FAQ of Tax Liens

What is a Tax Lien?

 

When property owners get a tax lien, it means that the local authority, aka the government, has made a claim against your property because you have failed to pay your taxes. With a property tax lien, it usually means you have not paid your city or county taxes- this gives the local authority the right to put a lien on the property in question.

What is the Tax Lien Sale Process Like?

 

Currently, 29 states, including Puerto Rico, The US Virgin Islands, and Washington DC allow for tax lien sales, and each of these areas has different rules and regulations surrounding tax lien sales.

 

In most cases it goes something like this: a property owner may fail to pay their taxes. After a grace period, usually a few months to a few years, the tax collector gets involved. When this happens, unpaid taxes are auctioned off via a tax lien sale, either online or via a physical auction. These auctions are either awarded to the highest bidder, or the investor who chooses to accept the lowest interest rate with the lien. After this, tax collectors collect the money earned at auction to make up for unpaid back taxes. After the lien is transferred to the investor, the current property owner owes them the amount of unpaid property taxes, including interest, lest they face foreclosure on the property.

What if a Property with a Tax Lien has a Mortgage?

 

The lien is attached directly to the property, while the mortgage is still the borrowers responsibility- it stays on their credit report until arrangements are made with the lender, or the mortgage is paid in full. A tax lien is usually the only type of lien that supersedes a mortgage lenders claim to the property as collateral. Put another way, owning the tax lien supersedes the mortgage holder’s rights, and if you foreclose on the property to satisfy the lien, the mortgage lender will be wiped out and lose everything – other than any claims they may have remaining with the original borrower.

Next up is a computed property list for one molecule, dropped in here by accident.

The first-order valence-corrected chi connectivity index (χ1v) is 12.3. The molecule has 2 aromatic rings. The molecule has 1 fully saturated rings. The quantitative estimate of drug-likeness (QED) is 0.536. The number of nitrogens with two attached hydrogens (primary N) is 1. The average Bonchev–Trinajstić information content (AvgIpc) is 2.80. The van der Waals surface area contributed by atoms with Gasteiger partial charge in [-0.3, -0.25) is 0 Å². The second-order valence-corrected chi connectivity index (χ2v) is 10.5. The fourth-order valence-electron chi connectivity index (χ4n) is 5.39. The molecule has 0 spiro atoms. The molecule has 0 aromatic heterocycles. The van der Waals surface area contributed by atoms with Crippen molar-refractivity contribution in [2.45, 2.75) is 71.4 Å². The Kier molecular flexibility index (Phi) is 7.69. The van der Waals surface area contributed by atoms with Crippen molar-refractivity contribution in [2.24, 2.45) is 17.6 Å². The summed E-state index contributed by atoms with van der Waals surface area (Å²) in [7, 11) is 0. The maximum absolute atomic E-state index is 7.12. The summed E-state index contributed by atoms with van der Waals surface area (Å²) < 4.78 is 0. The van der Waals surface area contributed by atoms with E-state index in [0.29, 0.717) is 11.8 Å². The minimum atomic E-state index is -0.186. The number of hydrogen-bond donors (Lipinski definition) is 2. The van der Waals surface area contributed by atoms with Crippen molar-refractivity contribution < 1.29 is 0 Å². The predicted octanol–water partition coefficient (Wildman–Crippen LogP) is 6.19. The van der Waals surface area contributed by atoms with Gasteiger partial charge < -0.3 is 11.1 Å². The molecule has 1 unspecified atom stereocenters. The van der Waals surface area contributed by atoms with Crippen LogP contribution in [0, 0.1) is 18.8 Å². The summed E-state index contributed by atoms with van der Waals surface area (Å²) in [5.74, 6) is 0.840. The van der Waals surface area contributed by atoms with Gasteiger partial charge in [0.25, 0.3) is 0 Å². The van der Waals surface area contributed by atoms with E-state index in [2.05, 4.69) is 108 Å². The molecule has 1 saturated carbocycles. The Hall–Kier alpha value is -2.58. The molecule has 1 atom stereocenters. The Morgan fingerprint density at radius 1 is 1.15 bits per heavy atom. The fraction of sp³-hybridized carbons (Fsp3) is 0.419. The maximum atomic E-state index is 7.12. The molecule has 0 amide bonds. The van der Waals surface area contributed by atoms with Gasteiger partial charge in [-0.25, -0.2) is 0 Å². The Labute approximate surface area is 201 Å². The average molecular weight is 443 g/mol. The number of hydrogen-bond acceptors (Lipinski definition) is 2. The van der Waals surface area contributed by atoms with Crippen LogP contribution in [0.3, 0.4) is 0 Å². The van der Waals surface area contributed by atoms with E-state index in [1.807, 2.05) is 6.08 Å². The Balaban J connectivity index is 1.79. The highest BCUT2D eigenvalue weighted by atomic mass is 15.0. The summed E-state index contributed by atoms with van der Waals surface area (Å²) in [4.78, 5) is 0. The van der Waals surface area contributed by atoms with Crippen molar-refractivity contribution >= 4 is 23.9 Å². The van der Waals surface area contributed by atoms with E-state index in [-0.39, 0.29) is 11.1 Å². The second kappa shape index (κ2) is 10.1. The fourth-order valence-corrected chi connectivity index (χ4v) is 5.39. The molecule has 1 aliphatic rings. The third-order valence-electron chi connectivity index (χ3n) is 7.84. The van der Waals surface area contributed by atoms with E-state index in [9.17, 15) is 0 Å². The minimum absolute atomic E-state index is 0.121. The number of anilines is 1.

Related: When is a Value Add Property a Good Real Estate Investment?

Where do you find Tax Liens for Sale?

 

Tax liens are sold by county or city tax collectors, either online or via an in-person auction. Many counties or cities will keep this information online on their city websites, even if they do not offer online auction opportunities.

Conclusion

 

Commercial tax lien investing is not for the faint of heart, but it is an integral part of how our property system operates. After all, without property taxes, how will cities and counties maintain the public goods that we all share, like roads, sewage and gas lines, tree and grassland maintenance? Investors looking for a clearly defined, upfront payment, with the opportunity to eventually own the underlying real estate collateral, have a lot to gain from this field, and with the rise of online auctions, have access to more tax liens than ever.

 

Remember that no form of investing comes risk free, but if commercial tax lien investing meets your risk/reward profiles, and you feel comfortable with the process, there are certainly opportunities in the space.

 

Stop hunting for investors—let them find you. Explore how to pitch your deals and attract investors from the GowerCrowd podcast.

If you liked this article and would like to learn more about real estate investing, check out some of the resources below:

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This is advanced learning and based off conversations I had with three of the top real estate attorneys in the country, combined with my own personal experience. Access it here; it could be the most important webcast you watch all year.